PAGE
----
his pay. Thereafter, the Appellant filed an appeal which was

dismissed by the Appellate Authority. The High Court

upheld the order passed by the Appellate Authority by

dismissing the Writ Petition filed by the Appellant.

6. The High Court was of the opinion that the charges

framed against the Appellant were fully proved and the

imposition of penalty by the order dated 29.10.2015 was

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commensurate with the delinquency of the Appellant as the

penalty imposed on the Appellant was not shockingly

disproportionate. The High Court felt that the order dated

29.10.2015 did not warrant any interference.

7. Notice was issued to the Respondent by this Court to

show cause as to why the Appellant shall not be entitled for

salary for the period of suspension from 29.07.2003 to

10.09.2012.

8. Mr. M. Karpaga Vinayagam, learned Senior Counsel

appearing for the Appellant submitted that the Appellant

shall be entitled for payment of the salary during the period

of his suspension as the order of dismissal was set aside and

substituted by a lesser punishment. According to him, the

principle of ‘no work no pay’ shall not apply to the instant

case. He relied upon several judgments of this Court in

Bank of India v. T. S. Kelawala 1, Syndicate Bank v. K.

Umesh Nayak2, Ranchhodji Chaturji Thakore v.

Superintendent Engineer, Gujarat Electricity

1 (1990) 4 SCC 744
2 (1994) 5 SCC 572

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Board3and Commissioner, Karnataka Housing Board v.

Muddaiah4 in support of his submission.

9. Mr. Rajesh Kumar-I, learned counsel appearing for the

Bank submitted that the Appellant was not exonerated on

the charge. The Disciplinary Authority merely reduced the

penalty from dismissal to reduction in time scale of pay

which does not entitle the Appellant to claim full salary for

the period of suspension. A charged employee shall be

entitled to claim full salary for the period of suspension only

in case the order of penalty is set aside and he is held not

guilty of any of the charges. He relied upon the judgment of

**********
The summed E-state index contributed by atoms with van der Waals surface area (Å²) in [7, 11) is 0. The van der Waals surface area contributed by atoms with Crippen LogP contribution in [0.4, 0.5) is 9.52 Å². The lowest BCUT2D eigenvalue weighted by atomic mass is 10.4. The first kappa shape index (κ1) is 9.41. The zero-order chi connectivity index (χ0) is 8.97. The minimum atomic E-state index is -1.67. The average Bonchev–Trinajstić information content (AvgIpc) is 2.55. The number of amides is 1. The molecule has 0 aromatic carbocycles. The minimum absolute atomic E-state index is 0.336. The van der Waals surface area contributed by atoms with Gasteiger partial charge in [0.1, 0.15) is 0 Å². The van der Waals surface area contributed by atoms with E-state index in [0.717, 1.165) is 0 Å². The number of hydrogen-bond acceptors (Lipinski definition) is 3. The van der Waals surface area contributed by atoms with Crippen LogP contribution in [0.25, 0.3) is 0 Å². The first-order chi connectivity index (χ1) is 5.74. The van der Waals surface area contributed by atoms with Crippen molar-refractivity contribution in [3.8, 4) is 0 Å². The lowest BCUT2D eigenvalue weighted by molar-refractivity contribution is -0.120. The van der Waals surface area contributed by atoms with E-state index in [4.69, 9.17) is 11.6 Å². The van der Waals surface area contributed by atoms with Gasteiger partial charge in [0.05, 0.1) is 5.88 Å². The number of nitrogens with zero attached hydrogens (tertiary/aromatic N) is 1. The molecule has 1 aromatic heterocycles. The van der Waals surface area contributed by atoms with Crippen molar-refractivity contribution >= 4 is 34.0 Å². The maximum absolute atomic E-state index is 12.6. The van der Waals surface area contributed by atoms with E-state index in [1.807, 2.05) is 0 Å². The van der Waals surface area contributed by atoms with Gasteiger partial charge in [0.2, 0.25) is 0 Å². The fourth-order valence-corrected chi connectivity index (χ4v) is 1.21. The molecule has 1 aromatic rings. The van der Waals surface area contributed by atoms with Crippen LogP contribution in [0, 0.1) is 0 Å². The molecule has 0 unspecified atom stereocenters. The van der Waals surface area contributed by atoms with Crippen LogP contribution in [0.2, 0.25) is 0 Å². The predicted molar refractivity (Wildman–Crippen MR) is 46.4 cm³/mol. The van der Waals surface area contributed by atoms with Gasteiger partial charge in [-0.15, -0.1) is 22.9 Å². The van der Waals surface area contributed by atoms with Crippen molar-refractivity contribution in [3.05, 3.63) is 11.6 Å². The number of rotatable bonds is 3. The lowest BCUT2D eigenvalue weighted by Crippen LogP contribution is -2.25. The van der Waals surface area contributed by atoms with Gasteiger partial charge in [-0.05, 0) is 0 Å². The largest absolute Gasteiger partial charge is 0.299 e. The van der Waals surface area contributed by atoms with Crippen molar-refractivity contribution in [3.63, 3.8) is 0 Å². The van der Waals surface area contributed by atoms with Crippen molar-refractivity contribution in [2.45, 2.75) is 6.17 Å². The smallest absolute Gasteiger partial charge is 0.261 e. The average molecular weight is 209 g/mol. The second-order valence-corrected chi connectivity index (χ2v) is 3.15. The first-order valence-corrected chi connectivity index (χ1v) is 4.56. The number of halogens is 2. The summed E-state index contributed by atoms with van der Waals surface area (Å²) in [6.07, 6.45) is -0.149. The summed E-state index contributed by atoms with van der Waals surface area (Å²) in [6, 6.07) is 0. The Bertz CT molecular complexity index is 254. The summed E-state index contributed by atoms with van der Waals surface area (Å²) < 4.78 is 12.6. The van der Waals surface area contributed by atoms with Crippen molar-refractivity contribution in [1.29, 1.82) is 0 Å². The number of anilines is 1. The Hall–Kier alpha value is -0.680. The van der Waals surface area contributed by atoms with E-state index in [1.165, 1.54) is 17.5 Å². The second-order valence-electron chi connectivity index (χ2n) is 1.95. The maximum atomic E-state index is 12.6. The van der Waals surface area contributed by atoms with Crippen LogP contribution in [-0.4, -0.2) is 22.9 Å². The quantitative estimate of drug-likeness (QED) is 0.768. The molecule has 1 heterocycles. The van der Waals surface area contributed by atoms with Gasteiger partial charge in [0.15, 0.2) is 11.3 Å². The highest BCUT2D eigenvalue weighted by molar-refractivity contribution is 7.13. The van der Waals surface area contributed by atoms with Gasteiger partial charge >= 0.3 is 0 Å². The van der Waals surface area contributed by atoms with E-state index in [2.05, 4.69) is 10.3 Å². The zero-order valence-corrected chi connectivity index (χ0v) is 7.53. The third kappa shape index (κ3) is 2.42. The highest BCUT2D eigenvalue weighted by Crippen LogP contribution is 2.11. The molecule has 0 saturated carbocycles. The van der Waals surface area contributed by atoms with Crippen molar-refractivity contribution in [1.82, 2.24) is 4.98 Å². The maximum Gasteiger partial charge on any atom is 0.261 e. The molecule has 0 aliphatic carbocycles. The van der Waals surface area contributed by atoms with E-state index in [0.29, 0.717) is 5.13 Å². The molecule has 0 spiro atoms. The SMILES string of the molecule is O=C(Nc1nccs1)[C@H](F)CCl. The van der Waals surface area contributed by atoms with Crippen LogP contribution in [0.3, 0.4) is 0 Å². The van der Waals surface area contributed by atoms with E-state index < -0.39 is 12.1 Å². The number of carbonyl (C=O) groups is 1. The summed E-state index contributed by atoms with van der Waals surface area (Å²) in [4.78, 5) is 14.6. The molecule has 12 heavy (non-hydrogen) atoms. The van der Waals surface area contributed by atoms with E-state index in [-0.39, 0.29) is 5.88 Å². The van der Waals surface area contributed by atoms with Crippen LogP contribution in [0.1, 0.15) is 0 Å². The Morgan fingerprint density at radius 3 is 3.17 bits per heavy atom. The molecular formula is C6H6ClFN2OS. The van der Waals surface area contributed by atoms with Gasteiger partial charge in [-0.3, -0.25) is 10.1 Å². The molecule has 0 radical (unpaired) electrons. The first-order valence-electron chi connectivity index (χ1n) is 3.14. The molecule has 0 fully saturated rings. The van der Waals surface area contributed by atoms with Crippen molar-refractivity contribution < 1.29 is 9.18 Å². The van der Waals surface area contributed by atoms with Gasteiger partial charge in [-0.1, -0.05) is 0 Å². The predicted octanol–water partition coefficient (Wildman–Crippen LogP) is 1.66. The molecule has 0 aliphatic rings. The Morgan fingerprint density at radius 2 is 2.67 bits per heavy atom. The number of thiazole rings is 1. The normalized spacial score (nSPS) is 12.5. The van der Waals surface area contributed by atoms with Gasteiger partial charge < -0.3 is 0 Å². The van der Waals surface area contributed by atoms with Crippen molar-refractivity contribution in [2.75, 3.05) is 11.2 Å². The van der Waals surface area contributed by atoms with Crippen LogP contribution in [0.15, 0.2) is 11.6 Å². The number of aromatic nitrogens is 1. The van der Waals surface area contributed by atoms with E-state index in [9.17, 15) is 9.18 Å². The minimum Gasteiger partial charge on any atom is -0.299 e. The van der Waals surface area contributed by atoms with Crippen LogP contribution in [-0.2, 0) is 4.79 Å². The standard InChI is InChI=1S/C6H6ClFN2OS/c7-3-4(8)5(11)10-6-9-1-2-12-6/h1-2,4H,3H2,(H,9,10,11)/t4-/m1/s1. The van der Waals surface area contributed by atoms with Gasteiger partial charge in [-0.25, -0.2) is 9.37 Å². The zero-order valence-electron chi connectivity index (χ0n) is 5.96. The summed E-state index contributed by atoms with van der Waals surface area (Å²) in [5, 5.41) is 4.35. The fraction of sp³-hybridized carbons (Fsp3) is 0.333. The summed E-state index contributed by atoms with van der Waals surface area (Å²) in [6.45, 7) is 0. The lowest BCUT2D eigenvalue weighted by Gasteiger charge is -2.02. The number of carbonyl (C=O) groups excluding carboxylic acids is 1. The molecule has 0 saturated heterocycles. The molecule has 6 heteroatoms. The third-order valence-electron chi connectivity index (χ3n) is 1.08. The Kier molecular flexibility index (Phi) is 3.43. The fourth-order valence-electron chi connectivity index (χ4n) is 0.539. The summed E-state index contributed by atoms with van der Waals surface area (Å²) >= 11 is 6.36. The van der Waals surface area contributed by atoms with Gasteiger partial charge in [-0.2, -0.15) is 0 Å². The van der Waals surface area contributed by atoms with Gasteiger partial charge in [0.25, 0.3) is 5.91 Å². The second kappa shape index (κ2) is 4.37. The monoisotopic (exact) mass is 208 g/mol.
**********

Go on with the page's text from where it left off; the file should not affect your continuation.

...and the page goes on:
this Court in Managing Director, ECIL, Hyderabad And

Others v. B. Karunakar and Others5.

10. The only question that arises for our consideration in

the present appeal is whether the Appellant is entitled to

payment of salary for the period of suspension i.e. from

29.07.2003 to 10.09.2012. There is no need to reiterate

that the order of dismissal was set aside and the

punishment of reduction in time scale of pay was imposed
3 (1996) 11 SCC 603
4 (2007) 7 SCC 689
5 (1993) 4 SCC 727

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on the Appellant. It is clear that the findings of the Inquiry

Officer that the charges against the Appellant were proved

and have not been disturbed. Reduction of the penalty from

dismissal to that of reduction in time scale of pay does not

result in exoneration of the Appellant of the charges framed

against him. However, it is for the Disciplinary Authority to

take a decision as to how the period of suspension shall be

treated. While passing the impugned order dated

29.10.2015, the Disciplinary Authority held that the

Appellant shall not be entitled for any payment from

06.07.2004 to 29.08.2012.

11. In J.K. Synthetics Ltd. v. K.P. Agrawal & Anr. 6, this

Court dealt with the issue regarding the entitlement of a

delinquent to claim continuity of service and consequential

benefits in all cases of reinstatement as follows:

“17. There is also a misconception that whenever

reinstatement is directed, ‘continuity of service’ and

‘consequential benefits’ should follow, as a matter of

course. The disastrous effect of granting several

promotions as a ‘consequential benefit’ to a person who

has not worked for 10 to 15 years and who does not have

the benefit of necessary experience for discharging the

6 (2007) 2 SCC 433

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higher duties and functions of promotional posts, is

seldom visualized while granting consequential benefits

automatically. Whenever courts or Tribunals direct

reinstatement, they should apply their judicial mind to the

facts and circumstances to decide whether ‘continuity of

service’ and/or ‘consequential benefits’ should also be

directed. We may in this behalf refer to the decisions of

this Court in A.P.S.R.T.C. v. S. Narasa Goud [2003 (2) SCC

212], A.P.S.R.T.C. v. Abdul Kareem [2005 (6) SCC 36]

and R.S.R.T.C. v. Shyam Bihari Lal Gupta [2005 (7) SCC

406].”

12. It was further held in the said judgment that if

reinstatement is a consequence of imposition of a lesser

punishment, neither back-wages nor continuity of service

nor consequential benefits follow as a natural or necessary

consequence of such reinstatement. This Court went on to

hold that where the misconduct was held to be proved,

reinstatement by itself is a consequential benefit arising

from imposition of a lesser punishment. However, this Court

was of the opinion that award of back wages for the period

when the employee has not worked may amount to

rewarding the delinquent employee and punishing the

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employer for taking action against the misconduct

committed by the employee, which should be avoided.

13. Following the aforementioned judgment, we are of the

opinion that the decision of the Disciplinary Authority in not

paying the salary for the period of suspension cannot be

said to be contrary to law.

14. For the aforementioned reasons, the appeal is

dismissed.

……………………………J.
[L. NAGESWARA RAO]

..

…………………………J.

[HEMANT GUPTA]
New Delhi,
January 14, 2020.